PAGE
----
In May 1505, while concluding the purchase of the site near the Septimian Gate, between Via della Lungara and the Tiber, Agostino Chigi entrusted the planning of the Farnesina to Baldassarre Peruzzi, a painter, architect and theatrical designer, born in Siena in 1481 and died in Rome in 1536. In the spring of the following year the plans were already completed, but it seems that for the laying of the first stone, the banker — like oth¬er renaissance patrons — de¬cided to wait for a favourable conjunction of planets, in this case 22 April 1506, a date thought at the time to mark the anniversary of the founding of Rome. In addition to the Villa, the property comprised the Sta¬bles, designed by Raphael and demolished in 1808 after many years of neglect, a loggia on the banks of the Tiber, and beauti¬ful gardens which gave to the whole complex the appearance of a magnificent “viridario”, so that it was compared by the laudatory poets of the time (such as Egidio Gallo and Blosio Palladio) to the most cele¬brated residences of antiquity. Two years after work began, the building had progressed so far that Agosti¬no was able to commission Peruzzi himself to deco¬rate the Room of the Frieze, and having moved in by the summer of 1511, he was able to show his new residence in all its splendour to the pope.

Originally the entrance to the Villa was on the north side, where the pergolas and pavilions in the garden gave the impression of extending the festoons painted in the Loggia of Cupid and Psyche, creating a de¬lightful effect of symbiosis with the architecture. With its loggias, mezzanines and internal staircases the Far¬nesina comprised six levels, but its present appear¬ance is the result of a series of later interventions, in¬cluding some important internal restructuring carried out by Agostino Chigi himself in 1518. The principal alteration was the westwards extension of the room on the first floor now known as the Room of the Perspective Views. On that occasion or shortly afterwards the belvedere was added to the north-east side of the Villa, while it was probably around 1650 that the two loggias were closed in and some of the walls in the Loggia of Galatea were decorated with landscapes. Finally, rad¬ical restoration was car¬ried out in the late seven¬teenth century by the painter Carlo Maratta.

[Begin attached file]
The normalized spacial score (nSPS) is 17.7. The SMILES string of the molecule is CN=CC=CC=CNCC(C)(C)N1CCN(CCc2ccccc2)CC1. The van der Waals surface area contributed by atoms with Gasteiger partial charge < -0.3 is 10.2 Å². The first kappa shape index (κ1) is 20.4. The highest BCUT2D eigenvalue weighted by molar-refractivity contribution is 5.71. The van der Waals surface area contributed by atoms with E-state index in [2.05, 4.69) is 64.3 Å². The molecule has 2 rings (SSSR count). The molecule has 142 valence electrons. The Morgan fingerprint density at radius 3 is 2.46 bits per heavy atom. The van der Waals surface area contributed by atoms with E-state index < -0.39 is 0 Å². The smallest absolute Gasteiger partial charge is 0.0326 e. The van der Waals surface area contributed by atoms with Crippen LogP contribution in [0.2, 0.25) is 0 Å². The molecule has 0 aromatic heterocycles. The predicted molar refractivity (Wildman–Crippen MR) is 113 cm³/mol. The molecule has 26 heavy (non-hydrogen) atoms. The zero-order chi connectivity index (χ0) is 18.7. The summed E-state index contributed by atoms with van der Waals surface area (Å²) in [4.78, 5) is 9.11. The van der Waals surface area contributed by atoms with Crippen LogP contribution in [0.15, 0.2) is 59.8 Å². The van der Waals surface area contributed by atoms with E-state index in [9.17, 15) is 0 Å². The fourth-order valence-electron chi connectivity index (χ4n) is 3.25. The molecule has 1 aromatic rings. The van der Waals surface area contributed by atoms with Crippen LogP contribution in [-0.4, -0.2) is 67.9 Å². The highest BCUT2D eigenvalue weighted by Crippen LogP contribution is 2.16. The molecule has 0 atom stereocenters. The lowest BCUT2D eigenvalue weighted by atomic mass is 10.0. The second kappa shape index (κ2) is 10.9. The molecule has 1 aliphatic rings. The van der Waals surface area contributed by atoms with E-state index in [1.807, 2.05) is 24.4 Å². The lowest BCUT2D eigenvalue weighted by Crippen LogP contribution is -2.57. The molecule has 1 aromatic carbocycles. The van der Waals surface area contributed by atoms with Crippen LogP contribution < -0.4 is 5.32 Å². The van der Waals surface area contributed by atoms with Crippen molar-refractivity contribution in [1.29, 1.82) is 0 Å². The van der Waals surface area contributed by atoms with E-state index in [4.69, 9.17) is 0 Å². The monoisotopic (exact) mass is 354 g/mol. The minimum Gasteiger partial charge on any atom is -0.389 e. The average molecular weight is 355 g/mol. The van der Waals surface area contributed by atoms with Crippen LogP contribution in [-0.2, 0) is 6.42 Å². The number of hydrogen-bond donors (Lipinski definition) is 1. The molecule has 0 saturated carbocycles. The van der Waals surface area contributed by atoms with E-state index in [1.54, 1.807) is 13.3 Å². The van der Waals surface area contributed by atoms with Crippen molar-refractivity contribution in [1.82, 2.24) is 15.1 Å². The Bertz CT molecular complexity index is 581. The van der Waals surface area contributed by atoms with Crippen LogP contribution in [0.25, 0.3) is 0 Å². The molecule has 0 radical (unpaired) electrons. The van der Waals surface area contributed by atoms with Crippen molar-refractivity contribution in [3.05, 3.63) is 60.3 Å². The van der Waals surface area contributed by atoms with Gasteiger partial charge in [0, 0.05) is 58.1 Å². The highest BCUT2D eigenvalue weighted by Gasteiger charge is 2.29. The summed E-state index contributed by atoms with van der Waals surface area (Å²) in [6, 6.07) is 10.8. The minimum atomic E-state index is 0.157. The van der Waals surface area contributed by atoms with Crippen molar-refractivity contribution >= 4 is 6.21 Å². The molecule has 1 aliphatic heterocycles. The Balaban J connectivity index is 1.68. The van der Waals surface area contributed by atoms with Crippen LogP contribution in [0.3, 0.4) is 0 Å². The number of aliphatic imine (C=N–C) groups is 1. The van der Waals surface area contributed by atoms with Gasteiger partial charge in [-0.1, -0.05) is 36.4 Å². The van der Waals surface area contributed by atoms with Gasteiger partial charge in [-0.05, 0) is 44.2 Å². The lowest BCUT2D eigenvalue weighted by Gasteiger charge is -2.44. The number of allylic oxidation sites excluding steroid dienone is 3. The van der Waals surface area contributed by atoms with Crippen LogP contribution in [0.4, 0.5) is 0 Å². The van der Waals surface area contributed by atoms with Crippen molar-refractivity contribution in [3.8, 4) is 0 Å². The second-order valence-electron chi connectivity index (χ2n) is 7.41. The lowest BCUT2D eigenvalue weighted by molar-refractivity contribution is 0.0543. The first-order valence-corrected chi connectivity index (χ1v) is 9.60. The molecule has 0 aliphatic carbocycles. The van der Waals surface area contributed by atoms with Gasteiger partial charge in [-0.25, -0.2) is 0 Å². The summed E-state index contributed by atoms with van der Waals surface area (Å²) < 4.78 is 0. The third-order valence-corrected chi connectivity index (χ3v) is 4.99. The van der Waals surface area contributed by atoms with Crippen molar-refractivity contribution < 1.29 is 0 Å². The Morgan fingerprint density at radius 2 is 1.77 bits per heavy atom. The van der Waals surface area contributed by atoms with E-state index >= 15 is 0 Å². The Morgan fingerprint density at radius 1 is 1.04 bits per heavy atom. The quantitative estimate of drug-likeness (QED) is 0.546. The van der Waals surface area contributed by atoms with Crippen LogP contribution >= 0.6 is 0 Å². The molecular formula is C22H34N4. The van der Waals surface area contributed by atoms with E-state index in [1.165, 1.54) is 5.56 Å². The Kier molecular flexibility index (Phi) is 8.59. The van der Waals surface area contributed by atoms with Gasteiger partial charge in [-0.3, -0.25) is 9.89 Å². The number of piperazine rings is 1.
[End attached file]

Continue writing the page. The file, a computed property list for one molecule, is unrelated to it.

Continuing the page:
Shortly after completing the ground-floor walls, Baldassarre Peruzzi be¬gan work on the frescoed frieze that gives its name to the Room of the Frieze, which was intended as a waiting-room for guests but also for important cer¬emonies such as the read¬ing of the banker’s Will. In the frieze, with evident al¬legorical allusion to the virtues of the patron, Pe¬ruzzi frescoed the twelve Labours of Hercules and other deeds performed by the hero, as well as various mythological episodes, incorporating flashes of the nascent culture of clas¬sical antiquity but also supplementing the iconogra¬phy with from late-medieval Ovidi¬an imagery. Early in 1509 Peruzzi was entrusted with the pictorial decoration of the Villa’s exterior, which is documented by drawings, but is unfortunately al¬most entirely lost except for a few fragments in the spandrels on the east facade.